There is often a delicate balance of what’s needed by the various sectors of the cotton industry to be successful. Case in point: cottonseed.
That point was driven home by Jane Dever, professor and project leader, Cotton Improvement Program, Texas A&M, at the 2018 Southern Cotton Ginners Association meeting held in Biloxi, Miss.
To set the stage, Dever opened with several stories.
“Our breeding program in Lubbock gets a lot of support from farmers, gins and warehouses. I don’t take it for granted.
“In March, after one of our research review meetings, one of the farmers came up to me and asked what happened to a particular variety? ‘I really liked that variety and it disappeared after I planted it for a year.’
“I just kind of smiled. It was a good variety and there had been success with that type in south Texas. The thought was ‘here’s a good variety that’s really good, high-quality, it’s early-maturing and adapted to the High Plains. Let’s capitalize on the success and put it out here.’”
Unfortunately, once the seed production blocks hit the gin, the seed started cracking. “‘Oh, that’s not good.’ It had only been out for a year and no one was attached to it yet, so it was pulled from the market. Adding seed coat strength as an objective in the breeding program was a positive outcome.”
Another story was about a variety that was released for improved gin turnout.
Shortly after it hit the market, “seed coat fragments started showing up in the fiber. The result was introducing testing at the research gin to measure fiber-seed attachment force as an objective for the breeding program.
“Other varieties have been very successful because of yield performance notwithstanding small seed size. The success of some of these varieties actually continues to drive the limits on seed size.”
Many varietal issues that affect commercial ginning may not be observed until the seed production stage, said Dever.
“The important thing is to identify these issues early and incorporate them as objectives in the breeding program. That’s what breeding is for: to effect positive change and break negative correlations.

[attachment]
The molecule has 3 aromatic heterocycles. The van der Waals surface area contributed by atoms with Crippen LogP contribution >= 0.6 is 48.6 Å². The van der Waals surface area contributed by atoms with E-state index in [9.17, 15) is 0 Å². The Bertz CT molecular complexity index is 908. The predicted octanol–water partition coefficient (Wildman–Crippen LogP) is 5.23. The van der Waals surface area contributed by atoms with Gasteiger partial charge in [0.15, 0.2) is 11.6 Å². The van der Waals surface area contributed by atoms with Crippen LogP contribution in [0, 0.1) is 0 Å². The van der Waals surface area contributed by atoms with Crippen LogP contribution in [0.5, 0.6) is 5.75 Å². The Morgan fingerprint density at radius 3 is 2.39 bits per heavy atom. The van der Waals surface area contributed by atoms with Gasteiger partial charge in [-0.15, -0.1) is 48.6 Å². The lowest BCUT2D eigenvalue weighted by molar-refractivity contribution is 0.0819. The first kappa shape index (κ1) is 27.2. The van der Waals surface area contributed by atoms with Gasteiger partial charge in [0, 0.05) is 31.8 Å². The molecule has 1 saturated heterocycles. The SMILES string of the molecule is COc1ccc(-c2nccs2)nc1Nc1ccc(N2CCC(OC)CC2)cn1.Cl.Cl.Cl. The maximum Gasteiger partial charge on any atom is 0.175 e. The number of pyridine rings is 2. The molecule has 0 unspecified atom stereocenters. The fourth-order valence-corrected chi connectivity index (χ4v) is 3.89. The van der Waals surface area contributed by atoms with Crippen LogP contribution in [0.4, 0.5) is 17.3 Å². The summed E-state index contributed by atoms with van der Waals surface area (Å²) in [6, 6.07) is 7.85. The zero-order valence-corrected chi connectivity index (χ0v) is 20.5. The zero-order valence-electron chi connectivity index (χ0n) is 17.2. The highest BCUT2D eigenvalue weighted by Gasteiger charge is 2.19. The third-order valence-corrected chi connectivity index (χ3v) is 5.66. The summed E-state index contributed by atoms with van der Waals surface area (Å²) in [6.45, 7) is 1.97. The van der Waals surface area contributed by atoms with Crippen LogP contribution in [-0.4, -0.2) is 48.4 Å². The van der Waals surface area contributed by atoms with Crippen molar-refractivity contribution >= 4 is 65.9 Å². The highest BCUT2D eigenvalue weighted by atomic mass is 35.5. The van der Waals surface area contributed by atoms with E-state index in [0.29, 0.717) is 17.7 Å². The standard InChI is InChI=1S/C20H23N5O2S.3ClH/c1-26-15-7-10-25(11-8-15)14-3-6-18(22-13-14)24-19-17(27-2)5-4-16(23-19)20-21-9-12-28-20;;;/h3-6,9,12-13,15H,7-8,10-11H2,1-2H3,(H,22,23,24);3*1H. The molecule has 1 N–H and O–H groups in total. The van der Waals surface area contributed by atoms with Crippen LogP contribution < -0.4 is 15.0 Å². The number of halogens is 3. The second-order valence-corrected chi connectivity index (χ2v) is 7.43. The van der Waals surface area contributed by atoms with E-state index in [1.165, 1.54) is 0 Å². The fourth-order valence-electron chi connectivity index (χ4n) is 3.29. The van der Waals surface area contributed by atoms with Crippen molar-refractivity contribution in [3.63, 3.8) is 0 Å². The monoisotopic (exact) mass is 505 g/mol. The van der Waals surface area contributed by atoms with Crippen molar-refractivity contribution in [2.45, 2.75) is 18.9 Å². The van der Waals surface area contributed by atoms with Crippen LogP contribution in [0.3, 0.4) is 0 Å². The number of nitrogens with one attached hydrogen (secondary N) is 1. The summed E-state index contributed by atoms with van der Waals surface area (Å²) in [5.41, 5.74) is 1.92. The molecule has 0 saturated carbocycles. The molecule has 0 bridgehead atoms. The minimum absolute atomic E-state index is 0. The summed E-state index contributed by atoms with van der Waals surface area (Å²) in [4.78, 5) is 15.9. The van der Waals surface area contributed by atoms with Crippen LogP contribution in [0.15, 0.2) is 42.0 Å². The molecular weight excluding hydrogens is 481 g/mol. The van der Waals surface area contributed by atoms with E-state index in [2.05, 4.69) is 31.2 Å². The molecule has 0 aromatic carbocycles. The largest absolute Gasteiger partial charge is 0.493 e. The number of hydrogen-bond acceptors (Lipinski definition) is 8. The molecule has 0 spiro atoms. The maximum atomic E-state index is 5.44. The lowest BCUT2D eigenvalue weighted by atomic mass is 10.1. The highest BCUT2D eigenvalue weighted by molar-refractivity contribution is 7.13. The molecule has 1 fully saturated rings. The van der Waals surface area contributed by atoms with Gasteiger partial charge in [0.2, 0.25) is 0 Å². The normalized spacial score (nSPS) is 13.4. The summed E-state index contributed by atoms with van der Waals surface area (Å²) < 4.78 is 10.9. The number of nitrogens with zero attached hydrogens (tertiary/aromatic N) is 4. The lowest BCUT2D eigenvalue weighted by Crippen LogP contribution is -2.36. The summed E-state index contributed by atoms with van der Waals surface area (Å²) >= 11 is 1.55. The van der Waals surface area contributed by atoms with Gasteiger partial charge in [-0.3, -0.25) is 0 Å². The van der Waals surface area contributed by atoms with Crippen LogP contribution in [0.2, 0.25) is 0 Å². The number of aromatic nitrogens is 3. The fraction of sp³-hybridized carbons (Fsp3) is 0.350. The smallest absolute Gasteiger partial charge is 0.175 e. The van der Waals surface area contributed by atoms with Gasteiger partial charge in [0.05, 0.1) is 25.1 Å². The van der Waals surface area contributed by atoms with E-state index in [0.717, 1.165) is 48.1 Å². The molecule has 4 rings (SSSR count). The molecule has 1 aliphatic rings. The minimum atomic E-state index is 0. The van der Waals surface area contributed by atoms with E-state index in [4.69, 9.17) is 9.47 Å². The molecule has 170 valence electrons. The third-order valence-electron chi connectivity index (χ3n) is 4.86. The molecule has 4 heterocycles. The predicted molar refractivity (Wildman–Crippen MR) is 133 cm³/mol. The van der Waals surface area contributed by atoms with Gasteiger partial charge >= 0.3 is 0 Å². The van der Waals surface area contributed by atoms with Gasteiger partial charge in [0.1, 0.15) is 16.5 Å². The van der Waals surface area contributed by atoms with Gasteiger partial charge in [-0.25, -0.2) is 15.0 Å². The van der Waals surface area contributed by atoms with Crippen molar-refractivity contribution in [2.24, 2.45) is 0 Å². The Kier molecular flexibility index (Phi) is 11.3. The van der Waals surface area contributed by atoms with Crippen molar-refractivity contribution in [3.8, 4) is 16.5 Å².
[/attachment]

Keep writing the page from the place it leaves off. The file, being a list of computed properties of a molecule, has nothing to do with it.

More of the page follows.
“Yield components in cotton are complex. Selecting for one will affect another. The only way breeders know if a trait is negative to other cotton industry stakeholders is if they receive feedback.
“The most predictive yield component in cotton is still the number of seeds produced per acre. Not the size of the seeds or the number or weight of fibers per seed — and cotton is much more complex than other crops — but the number of seeds per acre.”
At the end of her talk, Dever discussed several broad issues important to the cotton industry.
First up: ultra-low gossypol cotton.
“Do we need to think about if we, as an industry, adopt this should it be done Beltwide in all varieties to mitigate comingling issues? ... How much value can we expect just improving current seed markets as opposed to creating new ones?”
Dever spoke about her first breeding job 35 years ago in west Texas. “At that time, we had low micronaire issues on the High Plains and the breeders were selecting for as high a micronaire as possible. That way, if there’s an early freeze or cold nights, it’ll still hit the loan target for micronaire.”
From an economic standpoint that might make sense, “but from a technical standpoint that’s the worst thing you can do. Today, small seed may be associated with higher lint percent, but from a production standpoint, lower seed vigor. If breeders concentrate only on the production issue, and select for heavier or more dense seed while keeping seed dimensions small, that’s ignoring technical seed size issues post-harvest.”